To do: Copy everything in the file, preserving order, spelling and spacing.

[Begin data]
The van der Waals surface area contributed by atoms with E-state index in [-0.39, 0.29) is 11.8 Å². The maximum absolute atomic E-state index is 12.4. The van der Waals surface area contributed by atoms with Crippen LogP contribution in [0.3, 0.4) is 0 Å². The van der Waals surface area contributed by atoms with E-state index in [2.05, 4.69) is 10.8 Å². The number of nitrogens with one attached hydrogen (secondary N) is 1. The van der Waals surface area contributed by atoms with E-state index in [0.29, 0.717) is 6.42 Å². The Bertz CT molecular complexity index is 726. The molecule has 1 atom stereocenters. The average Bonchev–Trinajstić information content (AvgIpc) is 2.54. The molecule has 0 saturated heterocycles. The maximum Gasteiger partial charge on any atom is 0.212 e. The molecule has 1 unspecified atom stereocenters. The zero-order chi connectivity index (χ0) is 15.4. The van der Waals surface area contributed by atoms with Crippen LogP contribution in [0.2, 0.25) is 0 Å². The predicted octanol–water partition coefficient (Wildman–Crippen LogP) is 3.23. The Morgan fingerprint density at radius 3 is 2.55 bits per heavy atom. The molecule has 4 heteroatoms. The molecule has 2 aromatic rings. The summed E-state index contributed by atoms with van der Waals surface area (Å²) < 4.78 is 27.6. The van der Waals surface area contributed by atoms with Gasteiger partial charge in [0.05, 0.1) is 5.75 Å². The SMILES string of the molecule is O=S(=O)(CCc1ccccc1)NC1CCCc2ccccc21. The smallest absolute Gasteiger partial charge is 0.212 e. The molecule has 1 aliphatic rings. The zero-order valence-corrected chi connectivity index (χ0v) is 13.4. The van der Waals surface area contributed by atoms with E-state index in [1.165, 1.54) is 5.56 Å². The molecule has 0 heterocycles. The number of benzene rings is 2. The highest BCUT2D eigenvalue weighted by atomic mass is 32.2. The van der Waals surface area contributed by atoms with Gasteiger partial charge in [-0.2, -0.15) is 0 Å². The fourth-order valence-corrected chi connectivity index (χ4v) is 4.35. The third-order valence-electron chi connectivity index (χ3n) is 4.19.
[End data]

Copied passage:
The van der Waals surface area contributed by atoms with E-state index in [-0.39, 0.29) is 11.8 Å². The maximum absolute atomic E-state index is 12.4. The van der Waals surface area contributed by atoms with Crippen LogP contribution in [0.3, 0.4) is 0 Å². The van der Waals surface area contributed by atoms with E-state index in [2.05, 4.69) is 10.8 Å². The number of nitrogens with one attached hydrogen (secondary N) is 1. The van der Waals surface area contributed by atoms with E-state index in [0.29, 0.717) is 6.42 Å². The Bertz CT molecular complexity index is 726. The molecule has 1 atom stereocenters. The average Bonchev–Trinajstić information content (AvgIpc) is 2.54. The molecule has 0 saturated heterocycles. The maximum Gasteiger partial charge on any atom is 0.212 e. The molecule has 1 unspecified atom stereocenters. The zero-order chi connectivity index (χ0) is 15.4. The van der Waals surface area contributed by atoms with Crippen LogP contribution in [0.2, 0.25) is 0 Å². The predicted octanol–water partition coefficient (Wildman–Crippen LogP) is 3.23. The Morgan fingerprint density at radius 3 is 2.55 bits per heavy atom. The molecule has 4 heteroatoms. The molecule has 2 aromatic rings. The summed E-state index contributed by atoms with van der Waals surface area (Å²) < 4.78 is 27.6. The van der Waals surface area contributed by atoms with Gasteiger partial charge in [0.05, 0.1) is 5.75 Å². The SMILES string of the molecule is O=S(=O)(CCc1ccccc1)NC1CCCc2ccccc21. The smallest absolute Gasteiger partial charge is 0.212 e. The molecule has 1 aliphatic rings. The zero-order valence-corrected chi connectivity index (χ0v) is 13.4. The van der Waals surface area contributed by atoms with E-state index in [1.165, 1.54) is 5.56 Å². The molecule has 0 heterocycles. The number of benzene rings is 2. The highest BCUT2D eigenvalue weighted by atomic mass is 32.2. The van der Waals surface area contributed by atoms with Gasteiger partial charge in [-0.2, -0.15) is 0 Å². The fourth-order valence-corrected chi connectivity index (χ4v) is 4.35. The third-order valence-electron chi connectivity index (χ3n) is 4.19.